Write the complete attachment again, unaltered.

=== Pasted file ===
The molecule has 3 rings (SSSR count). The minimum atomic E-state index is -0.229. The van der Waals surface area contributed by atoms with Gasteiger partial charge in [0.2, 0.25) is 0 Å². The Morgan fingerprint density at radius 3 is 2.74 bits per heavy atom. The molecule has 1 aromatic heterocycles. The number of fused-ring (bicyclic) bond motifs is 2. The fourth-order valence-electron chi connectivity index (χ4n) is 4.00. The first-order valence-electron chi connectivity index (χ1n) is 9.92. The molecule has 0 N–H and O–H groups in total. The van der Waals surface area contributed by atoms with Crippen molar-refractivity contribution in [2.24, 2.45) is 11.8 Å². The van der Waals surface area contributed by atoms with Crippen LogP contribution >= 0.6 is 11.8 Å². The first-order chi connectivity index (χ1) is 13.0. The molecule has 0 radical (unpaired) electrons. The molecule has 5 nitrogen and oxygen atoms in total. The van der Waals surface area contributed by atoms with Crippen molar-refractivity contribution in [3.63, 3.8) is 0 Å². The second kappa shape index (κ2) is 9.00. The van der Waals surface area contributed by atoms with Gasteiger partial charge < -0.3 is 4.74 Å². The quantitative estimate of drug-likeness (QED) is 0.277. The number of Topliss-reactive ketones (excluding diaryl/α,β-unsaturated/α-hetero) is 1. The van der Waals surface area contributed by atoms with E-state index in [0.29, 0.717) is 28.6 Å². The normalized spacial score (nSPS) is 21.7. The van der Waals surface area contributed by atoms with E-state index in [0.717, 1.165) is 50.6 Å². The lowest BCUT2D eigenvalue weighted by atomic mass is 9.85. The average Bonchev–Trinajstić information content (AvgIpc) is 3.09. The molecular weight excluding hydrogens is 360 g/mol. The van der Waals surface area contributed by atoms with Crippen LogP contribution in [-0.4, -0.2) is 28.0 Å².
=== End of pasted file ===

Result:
The molecule has 3 rings (SSSR count). The minimum atomic E-state index is -0.229. The van der Waals surface area contributed by atoms with Gasteiger partial charge in [0.2, 0.25) is 0 Å². The Morgan fingerprint density at radius 3 is 2.74 bits per heavy atom. The molecule has 1 aromatic heterocycles. The number of fused-ring (bicyclic) bond motifs is 2. The fourth-order valence-electron chi connectivity index (χ4n) is 4.00. The first-order valence-electron chi connectivity index (χ1n) is 9.92. The molecule has 0 N–H and O–H groups in total. The van der Waals surface area contributed by atoms with Crippen molar-refractivity contribution in [2.24, 2.45) is 11.8 Å². The van der Waals surface area contributed by atoms with Crippen LogP contribution >= 0.6 is 11.8 Å². The first-order chi connectivity index (χ1) is 13.0. The molecule has 0 radical (unpaired) electrons. The molecule has 5 nitrogen and oxygen atoms in total. The van der Waals surface area contributed by atoms with Crippen molar-refractivity contribution in [3.63, 3.8) is 0 Å². The second kappa shape index (κ2) is 9.00. The van der Waals surface area contributed by atoms with Gasteiger partial charge < -0.3 is 4.74 Å². The quantitative estimate of drug-likeness (QED) is 0.277. The number of Topliss-reactive ketones (excluding diaryl/α,β-unsaturated/α-hetero) is 1. The van der Waals surface area contributed by atoms with E-state index in [0.29, 0.717) is 28.6 Å². The normalized spacial score (nSPS) is 21.7. The van der Waals surface area contributed by atoms with E-state index in [0.717, 1.165) is 50.6 Å². The lowest BCUT2D eigenvalue weighted by atomic mass is 9.85. The average Bonchev–Trinajstić information content (AvgIpc) is 3.09. The molecular weight excluding hydrogens is 360 g/mol. The van der Waals surface area contributed by atoms with Crippen LogP contribution in [-0.4, -0.2) is 28.0 Å².